More shots came from the woods, and I then heard the whack of the balls flying by my ear and hit the soldier behind me with a meaty smack. The soldier fell backwards screaming as he went down.” Anne gave out a cry of fright. “Lindsay quickly formed us into a firing line. “Prime and load, he roared”, as he drew his own pistol and fired into the gloom. The soldiers began to load their muskets and wait for the commands to fire back. While waiting for the order, two more soldiers dropped down wounded from shots fired. One had been hit in the thigh and great amounts of blood were pouring out. When a musket ball hits you it`s not pretty. It will be a round ball when it goes in but as it passes through the meat and bones, why it flattens out and makes a big hole if it comes out the other side. The other soldier had been hit in an arm and he dropped down to the ground howling in pain.


 Lindsay gave the order to ram. Each soldier rammed the ball down and then returned the rammers to the holes in the musket below the barrel. Lindsay then gave the command to recover the musket, then hollered “Make ready” each soldier pulled back the hammer holding the flint, “Present” to which each soldier pointed their muskets into the din. “FIRE” and each man pulled the trigger. With a mighty roar the muskets made fire and spit smoke and flame out into the trees enveloping everything in a thick blanket of grey smoke. It took all his courage to keep the men together as a group. As the smoke cleared, we could still hear the blood curdling yells of the Mik Maq warriors ringing in our ears. The whole ambush had lasted only a few minutes. That sound stayed with me all my life. It was a sound that would make your bowels turn to water and your blood turn to ice. Even remembering it now makes the hair on my neck stand up.


 Well now, I thought that was the most terrified I had been in my whole life. I had not ducked down but stood still, my eyes wide in panic with sword drawn waiting for a warrior to come running in to scalp the hair from my head. I didn`t even have time to take my drum off my back and sling it to beat out the commands to the soldiers. Of the 15 soldiers who had marched out that morning, only 12 would be returning. The first soldier to have been shot lay dying, drowning in his own blood. The musket ball and entered just below his ribcage. His back was a mess where it had exited. The woods were still filled with the powder smoke from the muskets. It added to the gloom and was like a fog that shrouded the whole area. It made you feel even more lonely and helpless.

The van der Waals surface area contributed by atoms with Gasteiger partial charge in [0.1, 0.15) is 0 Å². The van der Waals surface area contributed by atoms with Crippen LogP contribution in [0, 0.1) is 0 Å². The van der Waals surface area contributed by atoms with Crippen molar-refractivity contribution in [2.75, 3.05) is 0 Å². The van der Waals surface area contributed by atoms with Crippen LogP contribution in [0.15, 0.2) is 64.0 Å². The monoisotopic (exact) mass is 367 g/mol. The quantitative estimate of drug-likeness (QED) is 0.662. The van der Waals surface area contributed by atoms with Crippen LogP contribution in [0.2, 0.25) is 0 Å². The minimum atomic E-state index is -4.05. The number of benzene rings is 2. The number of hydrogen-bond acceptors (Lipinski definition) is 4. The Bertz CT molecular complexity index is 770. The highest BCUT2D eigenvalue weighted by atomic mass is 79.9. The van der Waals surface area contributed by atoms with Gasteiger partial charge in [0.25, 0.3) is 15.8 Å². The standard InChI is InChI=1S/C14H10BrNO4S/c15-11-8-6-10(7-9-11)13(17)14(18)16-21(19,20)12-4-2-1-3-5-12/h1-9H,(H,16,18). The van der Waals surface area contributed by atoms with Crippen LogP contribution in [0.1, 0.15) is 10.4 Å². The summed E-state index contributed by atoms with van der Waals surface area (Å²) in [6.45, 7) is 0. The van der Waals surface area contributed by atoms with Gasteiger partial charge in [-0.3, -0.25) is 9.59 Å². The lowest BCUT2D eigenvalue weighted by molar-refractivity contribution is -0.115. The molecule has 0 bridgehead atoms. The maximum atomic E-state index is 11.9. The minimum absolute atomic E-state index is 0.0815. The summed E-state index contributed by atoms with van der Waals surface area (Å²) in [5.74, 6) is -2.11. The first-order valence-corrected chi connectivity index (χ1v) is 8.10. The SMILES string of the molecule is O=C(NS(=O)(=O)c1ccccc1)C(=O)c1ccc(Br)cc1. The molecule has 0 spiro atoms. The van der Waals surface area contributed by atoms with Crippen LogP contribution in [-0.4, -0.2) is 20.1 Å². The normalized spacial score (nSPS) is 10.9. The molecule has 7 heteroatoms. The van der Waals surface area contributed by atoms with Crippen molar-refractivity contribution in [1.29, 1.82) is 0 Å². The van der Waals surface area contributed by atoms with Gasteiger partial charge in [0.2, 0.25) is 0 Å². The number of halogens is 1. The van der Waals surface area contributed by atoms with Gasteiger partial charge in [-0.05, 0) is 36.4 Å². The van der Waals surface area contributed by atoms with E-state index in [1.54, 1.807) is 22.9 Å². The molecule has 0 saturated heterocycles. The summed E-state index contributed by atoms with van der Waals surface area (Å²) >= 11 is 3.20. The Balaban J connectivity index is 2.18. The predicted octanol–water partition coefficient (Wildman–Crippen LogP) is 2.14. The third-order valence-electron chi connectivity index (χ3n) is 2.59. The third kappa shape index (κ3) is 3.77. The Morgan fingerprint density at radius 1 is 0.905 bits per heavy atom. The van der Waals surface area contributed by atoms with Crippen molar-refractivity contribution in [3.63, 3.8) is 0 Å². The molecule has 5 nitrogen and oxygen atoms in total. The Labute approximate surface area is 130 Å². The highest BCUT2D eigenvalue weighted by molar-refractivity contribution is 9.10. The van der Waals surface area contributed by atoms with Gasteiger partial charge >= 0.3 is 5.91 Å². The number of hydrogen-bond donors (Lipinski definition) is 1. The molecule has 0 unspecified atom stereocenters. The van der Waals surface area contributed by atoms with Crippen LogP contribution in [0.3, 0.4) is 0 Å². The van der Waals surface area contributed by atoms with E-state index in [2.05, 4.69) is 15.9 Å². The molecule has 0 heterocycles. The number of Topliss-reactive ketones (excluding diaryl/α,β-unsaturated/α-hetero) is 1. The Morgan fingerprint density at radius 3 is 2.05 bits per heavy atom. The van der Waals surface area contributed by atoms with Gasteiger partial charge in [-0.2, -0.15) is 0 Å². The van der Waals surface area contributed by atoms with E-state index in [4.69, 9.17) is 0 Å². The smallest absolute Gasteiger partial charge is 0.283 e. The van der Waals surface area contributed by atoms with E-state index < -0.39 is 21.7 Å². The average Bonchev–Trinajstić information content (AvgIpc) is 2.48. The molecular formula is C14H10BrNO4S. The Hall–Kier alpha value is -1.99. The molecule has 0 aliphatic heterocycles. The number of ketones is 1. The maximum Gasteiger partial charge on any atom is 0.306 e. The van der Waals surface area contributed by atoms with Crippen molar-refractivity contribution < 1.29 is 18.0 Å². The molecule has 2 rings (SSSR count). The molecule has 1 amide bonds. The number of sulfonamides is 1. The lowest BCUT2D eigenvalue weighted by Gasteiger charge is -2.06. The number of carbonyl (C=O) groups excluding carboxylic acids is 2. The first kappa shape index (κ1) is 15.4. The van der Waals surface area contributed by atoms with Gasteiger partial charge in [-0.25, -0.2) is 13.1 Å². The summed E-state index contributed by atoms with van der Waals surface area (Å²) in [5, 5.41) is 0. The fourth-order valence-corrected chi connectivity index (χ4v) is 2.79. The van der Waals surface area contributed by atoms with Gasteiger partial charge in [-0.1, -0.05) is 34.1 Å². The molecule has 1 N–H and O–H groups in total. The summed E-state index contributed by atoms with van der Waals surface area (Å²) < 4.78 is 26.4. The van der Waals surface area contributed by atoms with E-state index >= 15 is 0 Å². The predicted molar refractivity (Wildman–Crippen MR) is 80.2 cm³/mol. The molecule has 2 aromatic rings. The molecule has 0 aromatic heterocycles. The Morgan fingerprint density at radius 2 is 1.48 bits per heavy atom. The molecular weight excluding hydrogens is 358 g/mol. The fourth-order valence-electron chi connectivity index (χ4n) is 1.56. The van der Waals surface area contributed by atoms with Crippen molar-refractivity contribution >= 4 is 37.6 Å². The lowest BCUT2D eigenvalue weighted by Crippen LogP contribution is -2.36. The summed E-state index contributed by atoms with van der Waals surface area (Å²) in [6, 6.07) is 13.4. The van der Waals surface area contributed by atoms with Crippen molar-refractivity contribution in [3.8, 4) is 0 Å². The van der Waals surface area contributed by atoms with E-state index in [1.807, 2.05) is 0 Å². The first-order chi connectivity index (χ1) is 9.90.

The red coats the soldiers wore was a beacon of light in the gloom of the woods. For all the muskets they had fired, the only damage was some scarred trees. Not one of the balls had found it`s mark. The corporal explained to father that this was how an Indian attack was. They never saw them coming, only when the musket fire began. As well, there had not been attack on the soldiers for a long time. The Mik Maq must have seen us arrive at Annapolis a few weeks before and decided that they didn`t want more British troops in Annapolis.





“Lindsay was certain the warriors would be back and decided not to risk his men further. We began to fall back to Annapolis Royal with the news that a war party was in the area. For me, my first time out into the forest of Nova Scotia had turned from the wonderful sensation I had felt in the morning, into a nightmare world where there were Indian warriors hiding behind every tree ready to knock the life out of you if they got the chance.” “Poor Grampie, you must have been so scared, did you cry? asked Anne.” “No child, but I was shocked and angry. I wanted to find those warriors and kill them for killing some of us. I began to feel a rage building up inside me, but it was too dangerous to go alone into the forrest.



We went back to the fort, and when we returned and told the commander, Col. Mascarene had the drummer`s sound assembly and formed up his garrison. Of the 150 men who he had, only 80 were fit for duty, and only about 40 had muskets that would work. The 30 without were ordered to serve the cannons in the bastions and the sick were moved into the underground powder magazine. The powder from there was placed in the main magazine. Inside the underground room, it was dark and damp. There were no windows in the underground chamber which had been built into the bastion and had been constructed of stone. The earth for the walls and bastion above had been placed on top to make it bomb proof. There was only one entrance and a small ventilation shaft to try and keep the humidity down.  The sick and soon to be wounded would be safe from  artillery fire. Cpl. Nickerson reported that he had two men missing, who had apparently gone into town.


 A picket was quickly formed and led out the main gate with loaded muskets and fixed bayonets. In one of the gardens, they found both men. Each had been stripped of their, clothing. Also missing was their hair, which had been sliced off from the top of their heads. Cpl. Nickerson turned to his men and said “this is what happens to men who leave the fort without permission. Fall back to the fort.”







Chapter 5, Euan`s first siege: